Real estate commissions fall to new lows


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Forget 6 percent, once the going rate for real estate commissions. The average brokerage fee in the United States fell to an all-time low in 2019, dipping below 5 percent.

Real Trends, a Colorado-based research firm, says the average commission slid to 4.96 percent in 2019, from 5.03 percent in 2018.

Realogy Corp., the nation’s largest broker, reports a similar trend. Realogy — which owns the Coldwell Banker, Century 21, ERA and Sotheby’s International Realty brands — says the average commission rate at its company-owned operations fell to 2.41 percent per “transaction side” in 2019, down from 2.43 percent in 2018. If the listing agent and the buyer’s agent split the take equally, that would suggest an average commission of 4.8 percent last year.

A typical real estate commission costs as much as a used car

For consumers and Realtors, billions are at stake. Americans pay an estimated $75 billion a year in real estate commissions. On a $300,000 sale, a 6 percent commission would add $18,000 to the cost of the transaction, while a 5 percent fee would cost $15,000.

The commission trends would seem to indicate that consumers have room to negotiate with their Realtors, but there’s a caveat: Commission rates could rise during the recession caused by the coronavirus.

Commission rates have been falling steadily for decades, although they briefly bounced back during the Great Recession before resuming their long slide. It might seem counterintuitive, but consumers have proven willing to pay agents a higher commission rate in difficult markets.

For Realtors, the decline in commission rates has been offset by rising home prices. They get a smaller piece of the pie, but the pie is getting bigger.

In 2009, for instance, Realogy said half the commission was worth 2.51 percent. The company’s average home sale price was $390,688 that year, and the typical Realogy agent made $10,519 for representing one party in the transaction, the company told the Securities and Exchange Commission.

By 2019, Realogy’s average sale price had climbed to $522,282. So even though the typical take for half the commission had fallen to 2.41 percent, the typical fee for representing the buyer or seller was $13,296.

Meanwhile, commissions at Realogy’s franchise operations fell to 2.47 percent in 2019, down from 2.48 percent per side in 2018.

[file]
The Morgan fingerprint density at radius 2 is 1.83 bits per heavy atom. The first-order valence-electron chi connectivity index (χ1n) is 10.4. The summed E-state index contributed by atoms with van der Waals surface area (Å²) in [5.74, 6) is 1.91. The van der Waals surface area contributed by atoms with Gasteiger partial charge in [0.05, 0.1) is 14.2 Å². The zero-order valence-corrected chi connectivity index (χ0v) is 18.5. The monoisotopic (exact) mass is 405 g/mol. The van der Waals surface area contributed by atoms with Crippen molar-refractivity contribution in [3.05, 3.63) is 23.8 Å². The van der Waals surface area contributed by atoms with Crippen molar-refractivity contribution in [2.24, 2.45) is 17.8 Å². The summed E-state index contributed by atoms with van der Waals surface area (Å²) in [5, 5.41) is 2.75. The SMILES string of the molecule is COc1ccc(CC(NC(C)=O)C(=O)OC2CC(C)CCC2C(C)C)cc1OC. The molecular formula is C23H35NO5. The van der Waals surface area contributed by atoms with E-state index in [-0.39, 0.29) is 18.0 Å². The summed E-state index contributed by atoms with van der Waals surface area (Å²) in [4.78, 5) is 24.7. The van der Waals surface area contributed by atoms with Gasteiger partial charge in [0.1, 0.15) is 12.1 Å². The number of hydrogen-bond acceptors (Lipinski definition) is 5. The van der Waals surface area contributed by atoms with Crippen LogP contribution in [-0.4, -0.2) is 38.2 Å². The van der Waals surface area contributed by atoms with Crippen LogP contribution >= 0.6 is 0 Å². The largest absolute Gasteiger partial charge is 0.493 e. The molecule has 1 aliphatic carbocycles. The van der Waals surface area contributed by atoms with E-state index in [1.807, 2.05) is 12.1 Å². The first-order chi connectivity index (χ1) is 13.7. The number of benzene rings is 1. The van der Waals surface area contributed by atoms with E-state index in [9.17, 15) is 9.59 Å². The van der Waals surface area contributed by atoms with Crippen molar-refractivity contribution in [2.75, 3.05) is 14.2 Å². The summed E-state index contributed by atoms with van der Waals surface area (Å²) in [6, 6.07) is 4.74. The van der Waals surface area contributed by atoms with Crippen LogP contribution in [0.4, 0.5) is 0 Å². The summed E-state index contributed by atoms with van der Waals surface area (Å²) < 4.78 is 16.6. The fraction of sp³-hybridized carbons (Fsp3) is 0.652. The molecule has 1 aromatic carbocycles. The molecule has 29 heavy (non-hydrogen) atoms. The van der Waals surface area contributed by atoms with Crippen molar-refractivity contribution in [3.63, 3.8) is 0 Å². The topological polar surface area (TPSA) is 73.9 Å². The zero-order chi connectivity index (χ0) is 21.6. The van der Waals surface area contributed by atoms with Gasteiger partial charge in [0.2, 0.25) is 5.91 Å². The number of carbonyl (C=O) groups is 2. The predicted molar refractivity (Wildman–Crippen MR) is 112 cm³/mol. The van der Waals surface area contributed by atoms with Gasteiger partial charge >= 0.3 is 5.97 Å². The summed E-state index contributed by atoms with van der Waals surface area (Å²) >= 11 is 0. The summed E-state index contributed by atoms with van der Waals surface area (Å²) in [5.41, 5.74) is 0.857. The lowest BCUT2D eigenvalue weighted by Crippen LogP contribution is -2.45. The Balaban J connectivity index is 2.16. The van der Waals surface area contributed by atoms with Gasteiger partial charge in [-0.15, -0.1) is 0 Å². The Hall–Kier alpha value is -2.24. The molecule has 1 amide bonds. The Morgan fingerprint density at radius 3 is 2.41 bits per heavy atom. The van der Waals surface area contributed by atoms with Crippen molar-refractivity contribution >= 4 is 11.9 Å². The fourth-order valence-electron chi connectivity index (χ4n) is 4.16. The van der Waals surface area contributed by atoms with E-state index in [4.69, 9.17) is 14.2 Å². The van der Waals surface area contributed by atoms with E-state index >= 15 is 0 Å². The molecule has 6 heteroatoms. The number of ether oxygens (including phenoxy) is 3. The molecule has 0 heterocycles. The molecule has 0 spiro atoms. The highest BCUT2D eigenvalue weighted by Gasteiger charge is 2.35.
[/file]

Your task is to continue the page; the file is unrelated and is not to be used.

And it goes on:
How home sale commissions are set

A quick primer on how commissions are set: The seller negotiates a fee with the listing agent, typically 2 percent to 3 percent of the sale price of the home. The seller also decides how much to pay a buyer agent who brings a purchaser to the property; that number typically appears in the multiple listing service data about the property.

The National Association of Realtors, long fearful of allegations of antitrust violations, stresses that rates are set by individual agents and their clients. Realtors are quick to point out that they only get paid when a deal is consummated. All of the work they perform during property tours and open houses and home inspections is done for free, in anticipation of a pay day at the closing table.

Commissions are falling in part because consumers have been conditioned to push for better deals on everything.

“The continued decline in commission rates seems to reflect both rising housing prices, especially in higher-income urban areas, and an increase in consumer willingness to ask about these rates,” says Stephen Brobeck, senior fellow at the Consumer Federation of America.

Large numbers of real estate agents vying for a small number of deals also encourages Realtors to compete by cutting their fees.

“It’s supply and demand — there’s a lot of real estate agents,” says Mike DelPrete, a real estate scholar in residence at the University of Colorado Boulder.

Indeed, the National Association of Realtors has 1.4 million members. In 2019, NAR counted 5.3 million home sales, leaving less than four transactions per Realtor.

Another factor affects the supply of Realtors: Getting a real estate license remains a notoriously easy exercise. Some states require more classroom time for hairdressers than for real estate agents.

“The barriers to entry to becoming a real estate agent are low,” DelPrete says.

Meanwhile, a crop of discount Realtors has been playing to consumer resentment about brokerage fees.

One high-profile discounter, Seattle-based Redfin, has been marketing itself as a cheaper alternative to traditional brokers. Redfin had touted listing fees of just 1 percent, although it has shifted to focusing on 1.5 percent listing fees.

In many metro areas, Redfin rivals are mimicking its business model.

“There’s a whole crop of Redfin juniors out there that offer to sell for a low rate or a low fixed fee,” DelPrete says.

Even so, the traditional real estate model has proven remarkably resilient, and some discounters have flopped. One splashy upstart, London-based Purplebricks, retreated from the U.S. last year after attempting to woo American sellers with a flat fee of $3,200.

Commission rates rose during the last downturn

During the real estate boom of 2005 to 2007, commissions fell sharply. Then, during the Great Recession, they bounced back.

That trend was driven by a variety of factors. With less demand for homes, sellers proved more willing to pay for listing agents for their work. Home prices plummeted during the downturn, leaving Realtors less willing to accept discounts. And many agents left the industry, making the supply-and-demand equation more favorable for those who remained.

A similar scenario could play out as the coronavirus pandemic puts a dent in the housing market.

“There’s going to be a lot less Realtors six months from now,” DelPrete says, “and I wouldn’t be surprised if (the average commission rate) rises in 2020.”

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